Engineering Team Develops Nanofiber Solution for Clean, Fresh AirEngineering360 News Desk | March 22, 2017
A research team from the National University of Singapore (NUS) has successfully concocted a novel nanofiber solution that creates thin, see-through air filters that can remove up to 90 percent of PM2.5 particles and achieve high air flow of 2.5 times better than conventional air filters. As an added bonus, this eco-friendly air filter improves natural lighting and visibility while blocking harmful ultraviolet (UV) rays.
Overall, air filters developed using the nanofiber solution are two times better in quality than commercial ones, and are suitable for applications on windows and doors to improve indoor air quality. This air filter also has promising applications in respirators.
The NUS team's air filter is also eco-friendly and easy to produce — simply by applying the novel nanofiber solution onto a non-woven mesh, and leaving it to dry naturally. Using phthalocyanine, a chemical compound commonly used in dyeing, the NUS team engineered organic molecules that could self-organize, similar to the stacking of building blocks, to form nanoparticles and subsequently, nanofibers. These nanofibers, which exist in the form of an organic solution, easily "cling" onto the non-woven mesh when dispersed onto the material.
Currently, according to researchers, most nanofibers used in air filters are energy intensive to produce and require specialized equipment. The research team has developed a simple, quick and cost-effective way of producing high-quality air filters that effectively remove harmful particles and further improve indoor air quality by enhancing air ventilation and reducing harmful UV rays. In the long run, it may even be possible for a DIY kit to be made available commercially for consumers to make air filters at home. The findings of the study were recently published in the online version of scientific journal, Small.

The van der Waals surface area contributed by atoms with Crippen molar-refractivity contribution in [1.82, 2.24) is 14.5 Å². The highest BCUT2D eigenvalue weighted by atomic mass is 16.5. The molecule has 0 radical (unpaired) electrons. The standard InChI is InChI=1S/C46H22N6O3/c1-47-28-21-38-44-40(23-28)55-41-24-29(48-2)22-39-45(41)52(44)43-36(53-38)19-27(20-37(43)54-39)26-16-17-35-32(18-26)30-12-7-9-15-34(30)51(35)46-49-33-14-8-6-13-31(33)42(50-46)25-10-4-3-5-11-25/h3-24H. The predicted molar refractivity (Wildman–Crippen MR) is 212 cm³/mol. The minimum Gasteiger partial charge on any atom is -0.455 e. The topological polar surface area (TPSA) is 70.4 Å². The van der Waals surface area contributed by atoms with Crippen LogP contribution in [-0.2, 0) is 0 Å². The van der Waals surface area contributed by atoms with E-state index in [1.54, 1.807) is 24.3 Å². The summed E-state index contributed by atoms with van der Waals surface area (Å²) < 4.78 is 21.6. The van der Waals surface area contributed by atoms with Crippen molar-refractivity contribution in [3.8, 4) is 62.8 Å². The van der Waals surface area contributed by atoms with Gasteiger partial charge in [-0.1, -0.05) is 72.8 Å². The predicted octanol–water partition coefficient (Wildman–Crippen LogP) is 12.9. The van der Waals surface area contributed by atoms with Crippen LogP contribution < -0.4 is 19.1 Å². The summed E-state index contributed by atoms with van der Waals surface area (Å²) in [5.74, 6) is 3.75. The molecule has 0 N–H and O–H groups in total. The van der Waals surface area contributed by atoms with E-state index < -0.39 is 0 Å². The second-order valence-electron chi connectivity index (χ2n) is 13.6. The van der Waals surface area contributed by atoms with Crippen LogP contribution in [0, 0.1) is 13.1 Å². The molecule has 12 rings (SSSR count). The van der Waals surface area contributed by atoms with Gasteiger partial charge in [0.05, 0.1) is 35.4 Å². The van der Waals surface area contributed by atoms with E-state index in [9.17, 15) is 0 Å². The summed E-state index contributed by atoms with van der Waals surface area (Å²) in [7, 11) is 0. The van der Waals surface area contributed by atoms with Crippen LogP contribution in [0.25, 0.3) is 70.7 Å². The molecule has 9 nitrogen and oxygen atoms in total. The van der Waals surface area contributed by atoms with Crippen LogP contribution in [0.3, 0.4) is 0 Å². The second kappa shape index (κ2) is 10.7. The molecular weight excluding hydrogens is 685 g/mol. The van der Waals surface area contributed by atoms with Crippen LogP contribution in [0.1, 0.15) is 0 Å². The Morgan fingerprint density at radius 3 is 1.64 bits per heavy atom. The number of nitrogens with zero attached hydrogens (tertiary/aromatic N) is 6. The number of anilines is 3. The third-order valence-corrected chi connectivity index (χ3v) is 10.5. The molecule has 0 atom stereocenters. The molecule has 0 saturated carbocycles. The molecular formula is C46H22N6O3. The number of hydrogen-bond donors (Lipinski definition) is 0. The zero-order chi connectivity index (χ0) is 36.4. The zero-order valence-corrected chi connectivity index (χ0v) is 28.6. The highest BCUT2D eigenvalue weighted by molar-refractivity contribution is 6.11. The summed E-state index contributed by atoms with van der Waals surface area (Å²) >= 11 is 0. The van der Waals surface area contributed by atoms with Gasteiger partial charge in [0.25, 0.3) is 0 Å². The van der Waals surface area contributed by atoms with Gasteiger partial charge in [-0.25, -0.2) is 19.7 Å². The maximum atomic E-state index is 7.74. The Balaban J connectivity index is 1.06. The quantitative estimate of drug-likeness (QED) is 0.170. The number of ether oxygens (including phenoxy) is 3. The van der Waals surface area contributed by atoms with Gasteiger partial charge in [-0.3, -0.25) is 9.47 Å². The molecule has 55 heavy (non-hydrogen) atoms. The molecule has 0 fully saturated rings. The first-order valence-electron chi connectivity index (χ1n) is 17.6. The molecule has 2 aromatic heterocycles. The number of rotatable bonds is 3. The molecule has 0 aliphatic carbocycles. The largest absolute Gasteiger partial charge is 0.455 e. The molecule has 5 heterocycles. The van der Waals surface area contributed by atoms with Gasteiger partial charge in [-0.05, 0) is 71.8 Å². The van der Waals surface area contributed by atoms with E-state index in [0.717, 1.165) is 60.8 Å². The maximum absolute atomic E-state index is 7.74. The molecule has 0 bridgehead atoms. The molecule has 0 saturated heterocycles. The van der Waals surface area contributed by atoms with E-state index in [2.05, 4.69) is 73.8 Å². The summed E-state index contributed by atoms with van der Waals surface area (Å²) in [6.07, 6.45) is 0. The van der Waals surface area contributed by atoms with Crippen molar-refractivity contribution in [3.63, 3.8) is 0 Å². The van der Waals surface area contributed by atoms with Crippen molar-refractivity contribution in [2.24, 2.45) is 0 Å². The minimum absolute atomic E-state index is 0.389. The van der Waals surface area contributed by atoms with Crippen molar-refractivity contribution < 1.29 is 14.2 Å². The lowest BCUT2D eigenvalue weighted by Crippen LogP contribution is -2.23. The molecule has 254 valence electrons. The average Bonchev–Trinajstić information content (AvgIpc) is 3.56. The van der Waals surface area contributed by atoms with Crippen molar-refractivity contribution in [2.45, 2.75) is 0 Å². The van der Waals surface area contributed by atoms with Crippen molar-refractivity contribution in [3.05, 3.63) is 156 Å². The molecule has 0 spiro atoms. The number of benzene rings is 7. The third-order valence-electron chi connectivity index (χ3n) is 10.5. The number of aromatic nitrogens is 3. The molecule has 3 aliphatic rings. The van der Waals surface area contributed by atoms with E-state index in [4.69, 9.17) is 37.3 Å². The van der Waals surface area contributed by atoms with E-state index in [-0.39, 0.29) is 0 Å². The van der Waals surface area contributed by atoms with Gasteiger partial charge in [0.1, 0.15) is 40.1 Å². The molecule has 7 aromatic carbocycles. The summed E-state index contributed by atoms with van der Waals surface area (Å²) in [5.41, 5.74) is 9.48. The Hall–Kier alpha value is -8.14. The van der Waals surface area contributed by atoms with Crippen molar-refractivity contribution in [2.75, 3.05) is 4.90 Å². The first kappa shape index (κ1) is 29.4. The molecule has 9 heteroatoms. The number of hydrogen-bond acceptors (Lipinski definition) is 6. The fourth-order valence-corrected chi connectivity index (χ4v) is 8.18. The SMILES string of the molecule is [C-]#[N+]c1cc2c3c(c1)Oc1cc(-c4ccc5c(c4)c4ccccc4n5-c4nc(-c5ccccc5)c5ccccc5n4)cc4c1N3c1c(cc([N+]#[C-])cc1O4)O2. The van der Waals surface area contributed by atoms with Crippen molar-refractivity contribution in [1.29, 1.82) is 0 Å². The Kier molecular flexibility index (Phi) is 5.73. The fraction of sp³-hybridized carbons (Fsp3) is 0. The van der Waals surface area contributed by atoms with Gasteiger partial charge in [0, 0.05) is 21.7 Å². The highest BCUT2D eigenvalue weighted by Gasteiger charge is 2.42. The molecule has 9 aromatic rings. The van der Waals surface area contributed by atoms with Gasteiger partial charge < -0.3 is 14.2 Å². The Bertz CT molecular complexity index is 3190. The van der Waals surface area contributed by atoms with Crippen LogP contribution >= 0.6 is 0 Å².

Air-filters are generally gauged by a parameter called quality factor, which is dependent on two sub-factors, namely particle filtration efficiency and air permeability. Currently, while commercial respirators have a high particle filtration efficiency, air permeability is still considerably low, thus resulting in a low quality factor.
The NUS team's novel air filter achieves a quality factor of about two times higher than commercial respirators. It can filter up to 90 percent of hazardous particles that are less than 2.5 microns in size — also known as PM2.5 particles and associated with serious health threats — while maintaining air flow that is 2.5 times better than these respirators, resulting in better breathability. In fact, the particle filtration efficiency can also be further enhanced, depending on the purpose and functionality of the air filter.
According to researchers, high-efficiency air filters often require multiple layers of microfibers or nanofibers, thus limiting their transparency and as such, they are not suitable to be incorporated in doors and windows of buildings. The see-through air filter developed using the team’s approach has promising applications in terms of improving indoor air quality, and could be especially useful for countries experiencing haze or with high pollution levels.
The NUS research team has filed a patent for this invention. Moving forward, the team is looking into adding more functionalities, such as anti-bacterial properties, into the air filter. The team is also planning to work with industry partners to commercialize this technology.